Shaking alone induces de novo conversion of recombinant prion proteins to β-sheet rich oligomers and fibrils.

Ladner-Keay CL, Griffith BJ, Wishart DS - PLoS ONE (2014)

Electron microscopy confirms the formation of oligomers and fibrils seen in RENAGE.Negative stain EM of shaking-induced prion oligomers (panel A) and fibrils (panel B). The oligomers shown here were formed from shaking recMoPrP 90–231 at 350 rpm at room temperature for 1 day. The fibril sample was formed by shaking recShPrP 90–232 at 350 rpm at 37°C for 5 days. The corresponding RENAGE analysis of the same sample is shown alongside the micrograph. The indicated scale bar = 100 nm.
© Copyright Policy
Related In: Results  -  Collection

License
Show All Figures
getmorefigures.php?uid=PMC4043794&req=5

pone-0098753-g005: Electron microscopy confirms the formation of oligomers and fibrils seen in RENAGE.Negative stain EM of shaking-induced prion oligomers (panel A) and fibrils (panel B). The oligomers shown here were formed from shaking recMoPrP 90–231 at 350 rpm at room temperature for 1 day. The fibril sample was formed by shaking recShPrP 90–232 at 350 rpm at 37°C for 5 days. The corresponding RENAGE analysis of the same sample is shown alongside the micrograph. The indicated scale bar = 100 nm.
Mentions: To characterize the progression of PrP monomers to prion fibrils throughout the shaking period, we analyzed the shaking-converted isoforms by negative stain electron microscopy (EM). These samples were generated using different shaking conditions and different time points to provide an oligomer sample free of fibrils and a fibril sample free of oligomers. A sample of prion oligomers was generated by shaking recMoPrPc 90–231 monomers at 350 rpm, at room temperature for 1 day. The sample was shown by RENAGE to contain only oligomer bands and no fibril band. The sample was shaken at room temperature to enrich for oligomers and avoid the formation of fibrils, which was routinely found when shaking recPrP at room temperature, rather than 37°C. EM analysis of this sample showed that the oligomers were ∼20 nm disc-like structures (Fig. 5A). It should be noted that there is an enrichment of high molecular weight oligomers (∼20-mers) in this sample that likely aided in visualizing the oligomers by EM. EM characterization also confirmed what the RENAGE analysis initially showed: that the sample contained PrP oligomers only and no detectable fibrils. In contrast, PrPc that was shaken for 5 days at 350 rpm at 37°C, showed only a fibril band on RENAGE and contained abundant rod-like fibrils as seen by EM (Fig. 5B). The dominant species seen on the grid were these rod-like fibrils with no significant patches of the oligomeric structures that are seen in panel A. EM was also performed for recMoPrP 90–231 and recMoPrP 23–231 fibril samples (based on RENAGE) and showed the formation of similar rod-like fibrils (results not shown). However EM of shaking-induced conversion of MoPrP 120–231 did not show any rod-like fibrils, but rather only showed round clusters consistent with amorphous aggregates. However EM cannot rule out that fibrils are formed by shaking this C-terminal construct. This is because the fibrils may have been stuck to the tube and were at low abundance.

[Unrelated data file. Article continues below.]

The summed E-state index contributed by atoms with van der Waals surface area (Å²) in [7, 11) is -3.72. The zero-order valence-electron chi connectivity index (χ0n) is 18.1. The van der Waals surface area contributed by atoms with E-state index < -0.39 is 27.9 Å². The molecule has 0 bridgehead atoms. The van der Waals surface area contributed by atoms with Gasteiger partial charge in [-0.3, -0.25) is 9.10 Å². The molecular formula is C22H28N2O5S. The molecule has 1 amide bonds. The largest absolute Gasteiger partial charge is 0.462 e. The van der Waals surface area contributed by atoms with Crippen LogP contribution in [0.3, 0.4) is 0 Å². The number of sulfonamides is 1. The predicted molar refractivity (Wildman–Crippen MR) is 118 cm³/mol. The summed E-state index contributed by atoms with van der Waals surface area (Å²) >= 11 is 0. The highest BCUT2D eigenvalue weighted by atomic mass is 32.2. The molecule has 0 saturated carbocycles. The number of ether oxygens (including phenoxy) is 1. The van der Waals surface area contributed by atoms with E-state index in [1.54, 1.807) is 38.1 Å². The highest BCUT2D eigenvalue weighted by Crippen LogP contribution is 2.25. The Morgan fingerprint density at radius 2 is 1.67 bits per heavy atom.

Bottom Line: This conversion does not require any denaturant, detergent, or any other chemical cofactor.Interestingly, this conversion does not occur when the water-air interface is eliminated in the shaken sample.These results may also have interesting implications regarding our understanding of prion conversion and propagation both within the brain and via techniques such as protein misfolding cyclic amplification (PMCA) and quaking induced conversion (QuIC).

View Article: PubMed Central - PubMed

Affiliation: Department of Computing Science, University of Alberta, Edmonton, Alberta, Canada; Department of Biological Sciences, University of Alberta, Edmonton, Alberta, Canada; National Institute for Nanotechnology, Edmonton, Alberta, Canada.

ABSTRACT
The formation of β-sheet rich prion oligomers and fibrils from native prion protein (PrP) is thought to be a key step in the development of prion diseases. Many methods are available to convert recombinant prion protein into β-sheet rich fibrils using various chemical denaturants (urea, SDS, GdnHCl), high temperature, phospholipids, or mildly acidic conditions (pH 4). Many of these methods also require shaking or another form of agitation to complete the conversion process. We have identified that shaking alone causes the conversion of recombinant PrP to β-sheet rich oligomers and fibrils at near physiological pH (pH 5.5 to pH 6.2) and temperature. This conversion does not require any denaturant, detergent, or any other chemical cofactor. Interestingly, this conversion does not occur when the water-air interface is eliminated in the shaken sample. We have analyzed shaking-induced conversion using circular dichroism, resolution enhanced native acidic gel electrophoresis (RENAGE), electron microscopy, Fourier transform infrared spectroscopy, thioflavin T fluorescence and proteinase K resistance. Our results show that shaking causes the formation of β-sheet rich oligomers with a population distribution ranging from octamers to dodecamers and that further shaking causes a transition to β-sheet fibrils. In addition, we show that shaking-induced conversion occurs for a wide range of full-length and truncated constructs of mouse, hamster and cervid prion proteins. We propose that this method of conversion provides a robust, reproducible and easily accessible model for scrapie-like amyloid formation, allowing the generation of milligram quantities of physiologically stable β-sheet rich oligomers and fibrils. These results may also have interesting implications regarding our understanding of prion conversion and propagation both within the brain and via techniques such as protein misfolding cyclic amplification (PMCA) and quaking induced conversion (QuIC).

Show MeSH
Related in: MedlinePlus